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There is a well-kept secret amongst serious hikers in Asia, and that is the Island of Taiwan. A relatively young landmass, it was formed four to five million years ago when the Eurasian Plate began to push under the Philippine Sea Plate, raising it up from the seabed. The island is mostly mountains and hills, of which a staggering 20% is designated as protected by the government. Not only that, the government spends millions each year maintaining and opening up new hiking routes, many of which can be done as day trips from the capital Taipei.
When to Go?
Well, generally, most hikers tend to prefer spring and late autumn as temperatures are more moderate and rainfall is quite low. Thanks to winter temperatures only going down to around 10 degrees in the north and about 20 degrees in the south, it is possible to hike all year round. Peak summer temperatures can be a bit of a challenge though as high humidity and heavy rainfall are the norm. No matter what time of year you hike, you should definitely take plenty of water and a good quality waterproof poncho as the weather can be very unpredictable.
1. Shei-Pa National Park, Wuling Sixiu Trail
There are so many trails that cut through the stunning scenery here that nearly every hiking guide you find will rate this as their number one. The main trail takes around 3 to 4 days to complete and does require you to have a reasonable level of fitness.
For those of you who do the trail, it starts with a 1,500 meter climb, after which you will be rewarded with the breathtaking "sea of clouds" and the stunning view from the top of Mount Tao, 3,324m above sea level. After this, you will pass through forests, other mountain ranges, across waterfalls, and by wonderful temples until you find yourself standing open mouthed at just how beautiful Taiwan really is.
2. Yushan National Park, The Yushan Peaks Trail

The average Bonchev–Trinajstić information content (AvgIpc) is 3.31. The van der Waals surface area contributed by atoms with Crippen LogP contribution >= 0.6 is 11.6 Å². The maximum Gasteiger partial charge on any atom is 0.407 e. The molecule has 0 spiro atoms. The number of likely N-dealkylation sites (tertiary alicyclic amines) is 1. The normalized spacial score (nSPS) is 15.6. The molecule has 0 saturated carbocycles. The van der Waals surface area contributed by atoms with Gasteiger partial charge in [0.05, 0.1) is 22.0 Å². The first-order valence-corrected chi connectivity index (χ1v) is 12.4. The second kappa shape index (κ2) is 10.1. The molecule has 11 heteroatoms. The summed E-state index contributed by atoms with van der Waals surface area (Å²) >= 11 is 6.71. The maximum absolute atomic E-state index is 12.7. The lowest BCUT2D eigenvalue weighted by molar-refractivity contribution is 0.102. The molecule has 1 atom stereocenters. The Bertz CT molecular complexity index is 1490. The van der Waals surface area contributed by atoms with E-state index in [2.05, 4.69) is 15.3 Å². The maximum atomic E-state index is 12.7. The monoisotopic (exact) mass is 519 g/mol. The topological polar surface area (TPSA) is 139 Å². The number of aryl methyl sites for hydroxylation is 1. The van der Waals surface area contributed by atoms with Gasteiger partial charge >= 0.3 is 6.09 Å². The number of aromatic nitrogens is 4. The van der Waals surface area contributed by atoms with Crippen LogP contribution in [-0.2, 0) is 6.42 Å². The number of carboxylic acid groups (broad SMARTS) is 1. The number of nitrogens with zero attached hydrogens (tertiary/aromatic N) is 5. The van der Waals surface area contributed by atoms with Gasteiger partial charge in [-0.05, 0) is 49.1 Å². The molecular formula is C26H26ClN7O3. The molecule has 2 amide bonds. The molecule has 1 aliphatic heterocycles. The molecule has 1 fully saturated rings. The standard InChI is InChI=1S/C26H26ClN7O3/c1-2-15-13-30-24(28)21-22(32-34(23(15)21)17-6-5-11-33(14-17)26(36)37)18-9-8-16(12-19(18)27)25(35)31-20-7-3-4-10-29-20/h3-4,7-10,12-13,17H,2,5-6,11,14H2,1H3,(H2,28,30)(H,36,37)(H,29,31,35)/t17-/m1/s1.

This is one of the most popular trails for visitors to Taiwan. It is a relatively easy trail that is only really challenging when the trail heads up to Yushan Peak or Jade Mountain as it is called in English. The whole trail can be completed in 2 days, provided you rise early on the second day.
Again, there are some stunning views from here, where you will see deep meandering rivers, distant mountain ranges, hemlock forests and the occasional tea plantation as well. This trail has loads to offer, which is why it remains one of the most loved things to do in Taiwan.
3. Taroko National Park, Zhuilu Old Trail
The main nature attraction that Taiwan has to offer is Taroko gorge. This amazing place features walls that in some places rise 1000m straight up. In one morning, you can hike from cliffs that overlook the ocean, up into the gorge where you will be totally immersed in rock, rivers, and flora. Within a day’s hiking, you are able to reach mountains, the views from which will knock your socks off. This area has one of the highest elevation changes in Taiwan, so obviously is also one of the most stunning. What is also great is that it is easily accessible being only four hours from Taipei by train.
4. Pingtung, The Beidawushan Trail
Some parts of this trail can be pretty scary. Though the paths are fairly well maintained, some have sheer drops along them with nothing to hold onto should you slip. The trail can be done in one to two days and is around 10km in length. It winds through valleys and at some point passes a 1,000-year-old red cedar tree that is enormous! The trail ends wonderfully too, finishing with clear views of the Pacific Ocean.
5. Alishan National Scenic Area
Alishan is famous for its tea plantations and amazing views. Thanks to the cultivation of tea, the local environment has been kept as natural as possible, something which is a great plus to hikers. The trail is very close to the Taipei, so makes it really convenient but also very crowded at times. There are some great viewing platforms but get there early as they get super busy at sunset.